City Planning Approves Borough Based Jail Application

Protestors opposed to the borough-based jails project attended the special hearing. Image Credit: City Planning Commission

Borough based jail proposal moves to City Council. On September 3, 2019, the City Planning Commission approved the Department of Corrections, the Mayor’s Office of Criminal Justice, and the Department of Citywide Administrative Services’ application for a special permit to create a borough-based jail system with modifications. The application passed by a 9-3 vote with Commissioners Alfred C. Cerullo III, Orlando Marin and Raj Ramphershad voting against the proposal.

The application proposes to shut down Rikers Island and create four jails at 124-125 White Street in Manhattan, 745 East 141St Street in the Bronx, 126-02 82nd Avenue in Queens and at 275 Atlantic Avenue in Brooklyn. To see a summary of the certified application, read past coverage here.


The City Planning made seven modifications to the application. They are as follows:

(1) There should be additional space for pedestrian flow and circulation around the entrances of all four facilities.

(2) Setbacks should be added to all four facilities to increase light and air for the surrounding blocks. City Planning purports doing so will improve the urban design of the facilities.

(3) Retail depth should be increased to at least thirty feet in the Bronx, Brooklyn, and Queens.

(4) The Brooklyn facility should remove the State Street Skybridge and increase minimum transparency requirements for retail and community space along Atlantic Ave from 30% to 50% transparency. This matches the existing transparency requirements on Atlantic Avenue and according to City Planning, ensures an active and inviting streetscape for pedestrians.

(5) The White Street arcade walkway at the Manhattan facility should be changed from a minimum height of 29 feet to 55 feet. City Planning claims this modification will generally increase visibility and let more light and air into the arcade.

(6) The community facility at the Queens location should be moved from the ground floor of the jail to the ground floor of the adjacent 126th Street parking structure.

(7) Height, floor area ratio and square feet for each of the four facilities should be decreased from their respective certification proposals.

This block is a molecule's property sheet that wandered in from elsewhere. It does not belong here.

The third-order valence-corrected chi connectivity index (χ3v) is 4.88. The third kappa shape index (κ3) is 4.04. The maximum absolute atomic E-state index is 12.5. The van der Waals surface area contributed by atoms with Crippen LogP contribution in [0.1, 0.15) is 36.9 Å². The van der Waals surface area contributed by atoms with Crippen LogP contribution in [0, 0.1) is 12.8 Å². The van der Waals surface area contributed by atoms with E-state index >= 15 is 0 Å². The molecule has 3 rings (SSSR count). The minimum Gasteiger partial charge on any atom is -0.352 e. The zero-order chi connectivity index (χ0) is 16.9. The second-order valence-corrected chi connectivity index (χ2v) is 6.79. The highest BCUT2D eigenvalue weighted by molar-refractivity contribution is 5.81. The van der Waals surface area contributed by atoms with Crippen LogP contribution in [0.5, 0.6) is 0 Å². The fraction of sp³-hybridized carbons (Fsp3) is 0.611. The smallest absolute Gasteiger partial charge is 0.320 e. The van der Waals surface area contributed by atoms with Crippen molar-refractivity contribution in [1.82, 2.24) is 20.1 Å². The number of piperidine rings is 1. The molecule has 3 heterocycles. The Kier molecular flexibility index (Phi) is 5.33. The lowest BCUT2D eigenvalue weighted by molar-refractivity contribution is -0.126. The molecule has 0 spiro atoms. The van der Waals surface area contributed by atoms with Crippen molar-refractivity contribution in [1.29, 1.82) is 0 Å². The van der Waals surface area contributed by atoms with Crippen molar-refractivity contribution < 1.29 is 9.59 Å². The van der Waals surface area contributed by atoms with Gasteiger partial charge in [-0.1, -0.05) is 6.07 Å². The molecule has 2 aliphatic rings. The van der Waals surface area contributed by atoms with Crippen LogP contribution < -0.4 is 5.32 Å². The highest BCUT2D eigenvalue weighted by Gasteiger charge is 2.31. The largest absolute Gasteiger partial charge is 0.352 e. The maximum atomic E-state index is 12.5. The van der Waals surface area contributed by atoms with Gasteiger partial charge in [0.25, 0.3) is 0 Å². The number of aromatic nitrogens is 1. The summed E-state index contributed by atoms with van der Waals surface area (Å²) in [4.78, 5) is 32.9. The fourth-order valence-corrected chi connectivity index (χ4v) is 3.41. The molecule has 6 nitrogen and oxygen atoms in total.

Commissioner Comments

Chairperson Marisa Lago stated that this application “is among the most consequential applications to come before the City Planning Commission in years, and is an application that has been years in the making.” She cites the application’s importance in terms of the Uniform Land Use Review Procedure’s (“ULURP”) coordination with the design-build process but more importantly how the application is the first crucial step in closing Rikers Island.

Chair Lago stated she was “proud that the Commission can play its part by voting to approve the four borough-based jails, an essential component of closing Rikers Island. Today’s vote is so much more than a vote on-site selections and special permits – it’s a vote to end a bleak era in New York City’s criminal justice history, and a step toward critical justice reform.”

All commissioners were in agreement that New York City is more than ready to move on from Riker’s Island. It appears this need was the paramount factor in approving the application (with modifications).

Dissenting, Commissioner Marin expressed concern over the application’s failure to address uncontemplated prison and criminal justice reform and how such reform might affect approval for a new jail system. He believes this requires more time and scrutiny.

Commissioner Rampershad questioned the culture in place at Rikers Island and how it would affect the new facilities. He stated, “if the culture in Rikers does not change we would essentially be replacing one distressed facility with four.” Commissioner Marin expressed a similar sentiment, citing the testimony of the inhumane treatment of both inmates and their families.

Both dissenters and those who approved the application echoed concern over the location of certain facilities. The two most troublesome being the Bronx facility and the Women’s correctional facility in Queens. A driving principle behind this application is that correctional facilities should be built immediately adjacent or adjoined to a court building so inmates, courts, and family might interact with efficiency and human decency.  Neither the Bronx facility nor the Women’s facility appear to address this important concern, as the inmates would be far from their respective administrative centers.

Mayor Bill De Blasio commented “With today’s vote, we are one step closer to closing Rikers Island and creating a smaller, safer, fairer system. That’s one step closer to bringing people back to their communities and families, one step closer to ending the cycle of recidivism and one step closer to ending mass incarceration once and for all.”

As reported by the Mayor’s Press Office, City Council approval will allow the City to close jails on Rikers Island and replace existing borough facilities in the Bronx, Brooklyn, Manhattan and Queens by 2026. It will reduce the City’s current operating jail system capacity (including non-operating facilities) by more than two-thirds by 2026 and the City’s jail system will be reduced from eleven to four active facilities.

This application is now before City Council. A public hearing will be held before the Council’s subcommittee on Landmarks, Public Siting and Maritime Uses at 10:00 AM today.

By: Jason Rogovich (Jason Rogovich is the CityLaw Fellow and New York Law School Graduate, Class of 2019)



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